The Segregation of Vehicular and Pedestrian Traffic the Nature of Streets

One of the goals of every development covered in the case studies here has been to house the comings and goings of people (on foot or in cars and other vehicles) in comfort and with efficiency and also, sometimes, with pleasure. Cars are an important part of everyday life. They are also sources of danger. How best to segregate or integrate pedestrian and vehicular traffic and how to deal with parking are recurring themes in urban design. Every case study included in this book has dealt with the concerns in one manner or another.

The major clash in urban design paradigms has been over the way streets are considered. Are they seams or edges? When is one form more appropriate than the other? As seams they join blocks together; as edges they divide districts. The superblock has been a generic urban design type keeping vehicular traffic on the periphery of districts and having the interior pedestrianized as in Brasilia, Charles Center, Baltimore, La Défense in Paris, the GSFC Township in Vadodara and the State University of New York campus at Purchase and Paternoster Square.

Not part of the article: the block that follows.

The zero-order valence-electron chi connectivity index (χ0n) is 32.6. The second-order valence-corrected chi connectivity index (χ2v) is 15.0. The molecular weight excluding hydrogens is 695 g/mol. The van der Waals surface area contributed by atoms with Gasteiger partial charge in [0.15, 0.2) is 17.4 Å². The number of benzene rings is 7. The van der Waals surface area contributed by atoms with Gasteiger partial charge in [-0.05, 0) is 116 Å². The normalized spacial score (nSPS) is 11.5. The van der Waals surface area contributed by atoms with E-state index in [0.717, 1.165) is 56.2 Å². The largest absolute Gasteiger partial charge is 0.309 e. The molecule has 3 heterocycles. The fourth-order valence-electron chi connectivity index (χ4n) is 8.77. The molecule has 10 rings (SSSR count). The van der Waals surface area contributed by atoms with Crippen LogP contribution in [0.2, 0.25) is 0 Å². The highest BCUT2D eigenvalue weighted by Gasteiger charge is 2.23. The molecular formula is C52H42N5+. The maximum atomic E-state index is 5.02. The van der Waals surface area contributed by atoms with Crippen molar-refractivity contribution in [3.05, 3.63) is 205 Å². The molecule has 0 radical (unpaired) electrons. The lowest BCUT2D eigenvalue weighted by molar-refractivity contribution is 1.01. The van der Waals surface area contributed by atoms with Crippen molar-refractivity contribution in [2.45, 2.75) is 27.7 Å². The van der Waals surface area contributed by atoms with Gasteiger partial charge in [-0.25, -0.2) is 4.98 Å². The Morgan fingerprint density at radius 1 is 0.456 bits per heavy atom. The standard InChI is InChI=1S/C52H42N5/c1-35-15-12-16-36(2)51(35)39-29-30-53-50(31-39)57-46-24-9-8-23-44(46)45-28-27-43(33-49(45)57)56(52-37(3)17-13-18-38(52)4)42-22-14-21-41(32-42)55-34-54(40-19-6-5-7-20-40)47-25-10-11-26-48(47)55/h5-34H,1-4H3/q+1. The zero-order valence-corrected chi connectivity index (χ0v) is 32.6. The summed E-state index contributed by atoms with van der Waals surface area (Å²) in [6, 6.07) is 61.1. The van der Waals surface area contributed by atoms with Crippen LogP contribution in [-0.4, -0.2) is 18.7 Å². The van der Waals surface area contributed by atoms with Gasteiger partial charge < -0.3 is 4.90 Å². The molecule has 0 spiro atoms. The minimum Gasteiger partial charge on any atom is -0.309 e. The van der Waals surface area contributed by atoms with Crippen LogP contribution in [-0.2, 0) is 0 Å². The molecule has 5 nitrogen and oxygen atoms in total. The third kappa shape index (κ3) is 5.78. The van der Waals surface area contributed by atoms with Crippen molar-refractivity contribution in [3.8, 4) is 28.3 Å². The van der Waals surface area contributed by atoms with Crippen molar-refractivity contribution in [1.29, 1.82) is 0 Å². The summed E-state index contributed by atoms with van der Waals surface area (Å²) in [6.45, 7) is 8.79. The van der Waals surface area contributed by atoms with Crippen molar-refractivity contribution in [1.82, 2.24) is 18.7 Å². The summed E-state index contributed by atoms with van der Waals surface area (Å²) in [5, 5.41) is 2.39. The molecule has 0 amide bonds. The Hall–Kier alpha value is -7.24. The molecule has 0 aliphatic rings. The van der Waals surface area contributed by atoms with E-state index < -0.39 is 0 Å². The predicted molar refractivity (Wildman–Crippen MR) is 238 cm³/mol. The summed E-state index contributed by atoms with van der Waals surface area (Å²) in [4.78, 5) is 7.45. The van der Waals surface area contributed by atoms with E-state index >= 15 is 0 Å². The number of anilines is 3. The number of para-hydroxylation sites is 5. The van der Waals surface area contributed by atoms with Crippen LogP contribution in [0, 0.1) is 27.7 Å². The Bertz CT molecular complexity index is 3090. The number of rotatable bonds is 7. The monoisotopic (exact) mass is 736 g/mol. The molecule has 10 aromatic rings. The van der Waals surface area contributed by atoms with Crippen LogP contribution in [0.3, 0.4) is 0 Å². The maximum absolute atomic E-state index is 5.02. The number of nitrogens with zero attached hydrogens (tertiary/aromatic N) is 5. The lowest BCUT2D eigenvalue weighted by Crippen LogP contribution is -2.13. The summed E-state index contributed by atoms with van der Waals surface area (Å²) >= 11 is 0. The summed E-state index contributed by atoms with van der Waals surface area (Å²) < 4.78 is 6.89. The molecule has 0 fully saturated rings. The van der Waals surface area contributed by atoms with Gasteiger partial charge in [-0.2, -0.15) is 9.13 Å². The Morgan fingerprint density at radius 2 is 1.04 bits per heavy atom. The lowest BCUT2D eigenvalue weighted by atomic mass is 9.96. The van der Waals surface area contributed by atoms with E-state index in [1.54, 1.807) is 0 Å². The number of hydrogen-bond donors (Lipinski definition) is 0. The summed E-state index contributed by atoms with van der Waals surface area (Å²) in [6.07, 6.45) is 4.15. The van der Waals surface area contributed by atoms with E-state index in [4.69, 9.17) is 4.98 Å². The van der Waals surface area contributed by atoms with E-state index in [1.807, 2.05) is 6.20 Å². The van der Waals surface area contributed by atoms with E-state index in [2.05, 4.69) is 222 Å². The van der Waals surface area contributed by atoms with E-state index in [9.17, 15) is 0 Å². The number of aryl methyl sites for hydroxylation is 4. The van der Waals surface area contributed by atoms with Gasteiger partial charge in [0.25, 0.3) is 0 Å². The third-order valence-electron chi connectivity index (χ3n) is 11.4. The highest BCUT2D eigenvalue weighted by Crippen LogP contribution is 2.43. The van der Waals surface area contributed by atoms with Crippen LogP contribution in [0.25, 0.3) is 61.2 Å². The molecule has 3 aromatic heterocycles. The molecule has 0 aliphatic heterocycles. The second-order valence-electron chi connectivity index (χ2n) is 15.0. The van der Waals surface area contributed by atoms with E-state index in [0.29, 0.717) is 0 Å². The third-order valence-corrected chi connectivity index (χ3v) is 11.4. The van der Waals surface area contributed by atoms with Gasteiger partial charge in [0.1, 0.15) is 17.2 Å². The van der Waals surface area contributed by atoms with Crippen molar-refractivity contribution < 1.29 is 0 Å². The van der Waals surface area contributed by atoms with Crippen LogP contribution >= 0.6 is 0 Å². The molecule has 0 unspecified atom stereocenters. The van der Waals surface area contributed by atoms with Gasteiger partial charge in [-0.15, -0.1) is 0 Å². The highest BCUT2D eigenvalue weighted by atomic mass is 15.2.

Providing for pedestrian and vehicular traffic on separate planes vertically as in the skyway system in Minneapolis or pedestrian deck as in La Défense (see Chapters 10 and 8, respectively), or subterranean pedestrian passages has many advantages. It creates a safer world. If enclosed, pedestrian routes such as the skyway system in Minneapolis are also made more comfortable by protecting people from the vagaries of the weather (and air pollution). At the same time there is a sense that the richness of life is reduced. Does it matter? The segregated systems are often highly popular and cater to our desire for safety and comfort (see Figure 11.6). The skyway system at Charles Center in Baltimore, however, sees low usage. The 'uncomfortable' bustle of streets is more popular. How comfortable and safe should we strive to make the world? This question is answered in every design but it is seldom openly discussed. The 'woonerf' is a residential street type in which cars, pedestrians and playing children use the same space, often simultaneously. Each expects the others to be there. Cul-de-sacs function in much the same manner in many places. They are now regarded as 'old fashioned' by many architects even though they work well on many behavioural dimensions.

Homeowners Guide To Landscaping

Homeowners Guide To Landscaping

How would you like to save a ton of money and increase the value of your home by as much as thirty percent! If your homes landscape is designed properly it will be a source of enjoyment for your entire family, it will enhance your community and add to the resale value of your property. Landscape design involves much more than placing trees, shrubs and other plants on the property. It is an art which deals with conscious arrangement or organization of outdoor space for human satisfaction and enjoyment.

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